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Bronze birch borer

Bronze birch borer - Pupa in its cell
  • Latin name: Agrilus anxius Gory
  • French name: Agrile du bouleau
  • Order: Coleoptera
  • Family: Buprestidae




Branch, Trunk

Damage, symptoms and biology

The presence of bronze birch borers is characterized by the following signs: a thinning crown, discoloration of the foliage and premature leaf drop, branch dieback in the crown, winding galleries between the bark and the wood, usually filled with packed, digested sawdust-like borings, raised welts on the bark of branches and trunk of the tree, sap flows on the trunk near larval tunnel entry holes and D-shaped adult emergence holes on the branches and trunk.

Damage generally begins near the upper part of the crown on branches measuring approximately 20 mm in diameter. The branches dry out just above the affected site and die the year after the initial evidence of attack is detected. From one year to the next, the damage progresses towards the trunk, resulting in tree mortality.

In the northern part of its range, the life cycle of the insect generally spans two years, including two winter periods, while in the south, the life cycle lasts only one year. The adults emerge in early June and are visible until early August. They live for three weeks and feed on birch foliage. They deposit their eggs in bark crevices, preferring unshaded parts of the trees.

Newly hatched larvae bore through the bark into the cambium and excavate zigzag galleries, which disrupt the flow of sap. Immature larvae spend their first winter in a gallery constructed deep into the wood and, the following spring, resume their development closer to the surface. Mature larvae construct pupal cells in the wood just beneath the bark in which they overwinter and pupate in the fall or following spring.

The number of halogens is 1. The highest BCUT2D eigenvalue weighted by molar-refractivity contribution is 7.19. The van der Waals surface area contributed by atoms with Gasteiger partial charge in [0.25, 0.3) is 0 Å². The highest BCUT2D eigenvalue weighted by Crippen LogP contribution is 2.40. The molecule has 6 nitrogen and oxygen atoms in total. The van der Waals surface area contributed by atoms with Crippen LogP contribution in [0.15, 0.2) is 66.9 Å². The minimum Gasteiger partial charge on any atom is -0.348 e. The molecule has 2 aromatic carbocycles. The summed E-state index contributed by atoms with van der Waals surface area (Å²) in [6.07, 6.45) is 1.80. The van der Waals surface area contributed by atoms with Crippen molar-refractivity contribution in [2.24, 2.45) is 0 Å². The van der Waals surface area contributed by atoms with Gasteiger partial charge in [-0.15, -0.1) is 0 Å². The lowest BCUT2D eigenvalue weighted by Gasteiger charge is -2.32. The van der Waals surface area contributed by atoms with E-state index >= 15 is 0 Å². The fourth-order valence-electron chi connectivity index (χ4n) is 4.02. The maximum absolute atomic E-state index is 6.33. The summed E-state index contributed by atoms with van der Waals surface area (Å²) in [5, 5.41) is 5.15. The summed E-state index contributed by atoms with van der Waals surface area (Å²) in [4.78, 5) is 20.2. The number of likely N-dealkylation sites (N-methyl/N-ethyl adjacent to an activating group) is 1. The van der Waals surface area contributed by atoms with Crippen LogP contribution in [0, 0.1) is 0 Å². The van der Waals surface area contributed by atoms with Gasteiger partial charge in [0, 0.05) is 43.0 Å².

Life cycle (East of the Rockies)

Life cycle (East of the Rockies)
Stage/Month J F M A M J J A S O N D

Other information

Native to North America, the bronze birch borer is a major pest of all species of birch. It occurs throughout the range of birch in Canada and in all U.S. states between Maine and Idaho. The insect generally attacks weakened or injured trees, with a preference for very exposed trees. It therefore prefers trees in urban areas, sparse stands or harvest areas.

Control measures exist to protect ornamental trees from bronze birch borer attack. In urban environments, preventive measures include keeping the trees healthy and vigorous by spraying them during dry spells and fertilizing them as required; avoiding transplant shock; not planting trees in already infested areas; and growing varieties or species less vulnerable to insect attack and more adapted to our climate.

It is also recommended that dead or dying branches be cut out and incinerated and even that dead trees be destroyed before the emergence of the adults in the spring to limit the spread of the insect.

Canadian Forest Service Publications

Bronze birch borer

Diet and feeding behaviour

  • Phloeophagous : Feeds on phloem.
    • Borer: Bores into and feeds on the woody and non-woody portions of plants.
  • Xylophagous : Feeds on woody tissues (wood).
    • Borer: Bores into and feeds on the woody and non-woody portions of plants.
Information on host(s)

Main host(s)

Grey birch, white birch, yellow birch


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